1 Sep 2015

Beach House / Depression Cherry (album review)

Commercially and critically speaking, Beach House are probably the most renowned dream-pop band of the last few years. After breaking out with their third album Teen Dreams, and building on that with a solid follow up in 2012's Bloom, Beach House have built themselves a huge audience, and have been, in part, responsible for the widespread reemergence of dream-pop and shoegaze as underground music.

Friday saw the release of their fifth record, Depression Cherry, which before its release, looked to have all the right ingredients to further Beach House's sound and build on their critical and commercial success. With the quirky, instantly memorable name, instantly classic cover, and a lead single that was both brilliant and intriguing in Sparks, the duo had primed themselves to release a record that lived up to their reputation.

Sparks itself was still very much routed in dream-pop, and those woozy vocals from Victoria Legrande that characterise their earlier albums, but it's incredibly raw, and about as stripped down as something of this style of music can be. At 6 minutes, it's no instant pop hit, but it was a brilliant primer to the album. This could have been the most innovative, different album from the band, if they used it as a platform to experiment in the same way that they did on Sparks… but did they? That's a tough question, to which the answer is kinda.

You see, Beach House haven't really changed a whole lot up, and for that reason it's not as excited a release as I thought it would have been as I read an interview with the band in Crack magazine, but that doesn't stop it being a really lovely record to lose yourself in. Quite a bit of it does fall into the category of being inoffensive-BBC-advert-soundbed music, but then there are times where the two-piece mix it up a nice amount. Wildflower sees an interesting ticking drum machine sounds paired with some hypnotic, oscillating synthesisers, masterfully creating a really hypnotic atmosphere. Again, the third track on the album Space Song uses more interesting synth parts than the rest of the record, which again shows glimpses of the brilliance that they dealt out full pelt on the Teen Dreams album.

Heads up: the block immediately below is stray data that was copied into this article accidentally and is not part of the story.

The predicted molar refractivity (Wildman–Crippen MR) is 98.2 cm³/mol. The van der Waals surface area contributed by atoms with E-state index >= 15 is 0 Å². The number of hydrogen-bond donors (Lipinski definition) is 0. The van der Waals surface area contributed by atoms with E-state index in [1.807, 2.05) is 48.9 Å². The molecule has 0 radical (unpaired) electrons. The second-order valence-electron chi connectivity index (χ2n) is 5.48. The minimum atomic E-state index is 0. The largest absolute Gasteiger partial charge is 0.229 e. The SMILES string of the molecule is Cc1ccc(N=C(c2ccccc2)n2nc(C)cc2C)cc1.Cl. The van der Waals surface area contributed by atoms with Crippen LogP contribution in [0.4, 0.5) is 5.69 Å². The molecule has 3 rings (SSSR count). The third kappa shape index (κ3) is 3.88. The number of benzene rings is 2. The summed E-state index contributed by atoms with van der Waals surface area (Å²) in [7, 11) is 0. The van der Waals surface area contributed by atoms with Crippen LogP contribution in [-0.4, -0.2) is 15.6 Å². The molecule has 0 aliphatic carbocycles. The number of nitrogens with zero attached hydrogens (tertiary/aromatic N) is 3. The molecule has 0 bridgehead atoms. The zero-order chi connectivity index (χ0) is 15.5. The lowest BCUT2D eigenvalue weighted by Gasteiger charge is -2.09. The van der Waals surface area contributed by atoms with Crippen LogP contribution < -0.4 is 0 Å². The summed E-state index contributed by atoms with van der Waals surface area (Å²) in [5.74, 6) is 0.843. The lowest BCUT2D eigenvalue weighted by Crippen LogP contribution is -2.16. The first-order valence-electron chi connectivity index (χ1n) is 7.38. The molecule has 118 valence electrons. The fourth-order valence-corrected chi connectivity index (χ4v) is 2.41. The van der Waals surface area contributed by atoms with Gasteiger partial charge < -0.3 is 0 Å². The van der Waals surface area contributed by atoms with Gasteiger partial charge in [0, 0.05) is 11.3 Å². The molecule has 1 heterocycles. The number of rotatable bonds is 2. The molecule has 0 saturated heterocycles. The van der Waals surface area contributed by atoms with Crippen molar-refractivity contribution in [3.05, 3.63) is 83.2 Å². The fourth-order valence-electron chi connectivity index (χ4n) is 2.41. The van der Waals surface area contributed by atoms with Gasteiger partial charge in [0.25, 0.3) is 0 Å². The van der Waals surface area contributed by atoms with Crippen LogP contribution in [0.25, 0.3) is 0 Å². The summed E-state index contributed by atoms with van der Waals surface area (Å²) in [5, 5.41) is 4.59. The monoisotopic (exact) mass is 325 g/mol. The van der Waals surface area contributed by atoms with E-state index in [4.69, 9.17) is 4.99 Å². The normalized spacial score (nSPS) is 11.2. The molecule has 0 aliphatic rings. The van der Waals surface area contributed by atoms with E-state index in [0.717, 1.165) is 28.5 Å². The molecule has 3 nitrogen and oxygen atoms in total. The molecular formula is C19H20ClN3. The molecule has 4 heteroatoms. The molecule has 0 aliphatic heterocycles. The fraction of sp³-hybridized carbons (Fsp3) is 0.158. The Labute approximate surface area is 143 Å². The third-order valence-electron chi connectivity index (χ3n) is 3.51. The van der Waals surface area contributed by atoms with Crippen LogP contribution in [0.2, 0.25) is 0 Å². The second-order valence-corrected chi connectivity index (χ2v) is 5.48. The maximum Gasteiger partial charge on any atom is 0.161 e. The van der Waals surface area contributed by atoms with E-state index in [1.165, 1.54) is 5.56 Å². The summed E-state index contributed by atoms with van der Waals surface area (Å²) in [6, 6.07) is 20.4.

Beach House's songs have always had often mesmerising structures that kind of allow their heavenly sound to wash through bit by bit, which meant that Teen Dreams was a really, really brilliant album that I still can't fault to date. And it would be unfair to keep comparing the artistic merits of this one to the artistic merits of that one, but it's a good comparison point, because on Teen Dreams you just don't have to deal with 5 minute long dud tracks. But on Depression Cherry there are weak tracks; like PPP (I'm not sure what it's about but triple P must be something because every time I write 'pop' on my iPod it gets corrected to it) are incredibly boring, because the track itself just isn't up to much, but the fact it's just not up to much for 6 minutes makes it almost painful.

Another thing I'd say is that after one listen of this album, you've kinda heard it all; there's not really a lot going on that you'll newly pick up on after your second, third and fourth listens, and I guess whilst that's not a terrible thing, it means that this album that promised so much doesn't really deliver a lot over a long period of time.

It's almost unfair for me to criticise this so much, because if albums by bands like DIIV and Beach Fossils were this good, I'd have nothing but good things to say, but Beach House are capable of much better stuff. I've got a feeling they've still got a game changing album in the pipeline, but this isn't it. Like all their other stuff, it's good to just sonically drown in, and is best listened to when you're a on a bit of a downer with lots of overpowering incense to burn, but this album could have done with a lot more experimentation, and maybe a few less songs. But either way. It's still a solid album, and it's not made me any less excited for where they go next.


hear depression cherry here and make up your own mind